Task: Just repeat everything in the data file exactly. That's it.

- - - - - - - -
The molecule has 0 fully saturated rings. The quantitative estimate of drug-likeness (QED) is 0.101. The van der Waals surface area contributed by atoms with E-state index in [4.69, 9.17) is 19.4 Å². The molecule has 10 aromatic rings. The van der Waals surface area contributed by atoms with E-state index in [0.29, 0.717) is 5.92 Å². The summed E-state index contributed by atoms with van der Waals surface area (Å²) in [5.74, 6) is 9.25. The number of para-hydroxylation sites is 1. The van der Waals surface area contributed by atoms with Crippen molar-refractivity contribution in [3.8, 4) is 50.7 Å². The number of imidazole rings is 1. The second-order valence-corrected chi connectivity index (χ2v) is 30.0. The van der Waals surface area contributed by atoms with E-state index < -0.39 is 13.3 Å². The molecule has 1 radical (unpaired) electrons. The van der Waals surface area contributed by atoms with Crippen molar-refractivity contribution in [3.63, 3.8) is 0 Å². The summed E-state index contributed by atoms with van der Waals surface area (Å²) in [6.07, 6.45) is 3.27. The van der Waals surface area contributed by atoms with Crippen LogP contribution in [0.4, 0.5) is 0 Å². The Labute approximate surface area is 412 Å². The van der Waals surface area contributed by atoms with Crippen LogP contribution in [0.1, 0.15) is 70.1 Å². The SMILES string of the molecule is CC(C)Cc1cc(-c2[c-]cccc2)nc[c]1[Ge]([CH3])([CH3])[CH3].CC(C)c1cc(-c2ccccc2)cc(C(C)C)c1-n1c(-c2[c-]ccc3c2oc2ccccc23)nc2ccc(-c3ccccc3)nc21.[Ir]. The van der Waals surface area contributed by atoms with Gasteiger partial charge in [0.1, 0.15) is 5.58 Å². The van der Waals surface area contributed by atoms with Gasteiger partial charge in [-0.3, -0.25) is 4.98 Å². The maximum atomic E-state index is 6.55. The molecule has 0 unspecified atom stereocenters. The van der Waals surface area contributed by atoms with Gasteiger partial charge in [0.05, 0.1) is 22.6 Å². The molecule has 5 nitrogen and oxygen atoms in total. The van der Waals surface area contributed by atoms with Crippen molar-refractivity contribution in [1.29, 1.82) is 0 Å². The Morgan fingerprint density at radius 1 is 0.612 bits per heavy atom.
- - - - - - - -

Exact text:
The molecule has 0 fully saturated rings. The quantitative estimate of drug-likeness (QED) is 0.101. The van der Waals surface area contributed by atoms with E-state index in [4.69, 9.17) is 19.4 Å². The molecule has 10 aromatic rings. The van der Waals surface area contributed by atoms with E-state index in [0.29, 0.717) is 5.92 Å². The summed E-state index contributed by atoms with van der Waals surface area (Å²) in [5.74, 6) is 9.25. The number of para-hydroxylation sites is 1. The van der Waals surface area contributed by atoms with Crippen molar-refractivity contribution in [3.8, 4) is 50.7 Å². The number of imidazole rings is 1. The second-order valence-corrected chi connectivity index (χ2v) is 30.0. The van der Waals surface area contributed by atoms with E-state index < -0.39 is 13.3 Å². The molecule has 1 radical (unpaired) electrons. The van der Waals surface area contributed by atoms with Crippen molar-refractivity contribution in [3.63, 3.8) is 0 Å². The summed E-state index contributed by atoms with van der Waals surface area (Å²) in [6.07, 6.45) is 3.27. The van der Waals surface area contributed by atoms with Crippen LogP contribution in [0.4, 0.5) is 0 Å². The Labute approximate surface area is 412 Å². The van der Waals surface area contributed by atoms with Crippen LogP contribution in [0.1, 0.15) is 70.1 Å². The SMILES string of the molecule is CC(C)Cc1cc(-c2[c-]cccc2)nc[c]1[Ge]([CH3])([CH3])[CH3].CC(C)c1cc(-c2ccccc2)cc(C(C)C)c1-n1c(-c2[c-]ccc3c2oc2ccccc23)nc2ccc(-c3ccccc3)nc21.[Ir]. The van der Waals surface area contributed by atoms with Gasteiger partial charge in [0.1, 0.15) is 5.58 Å². The van der Waals surface area contributed by atoms with Gasteiger partial charge in [-0.3, -0.25) is 4.98 Å². The maximum atomic E-state index is 6.55. The molecule has 0 unspecified atom stereocenters. The van der Waals surface area contributed by atoms with Gasteiger partial charge in [0.05, 0.1) is 22.6 Å². The molecule has 5 nitrogen and oxygen atoms in total. The van der Waals surface area contributed by atoms with Crippen molar-refractivity contribution in [1.29, 1.82) is 0 Å². The Morgan fingerprint density at radius 1 is 0.612 bits per heavy atom.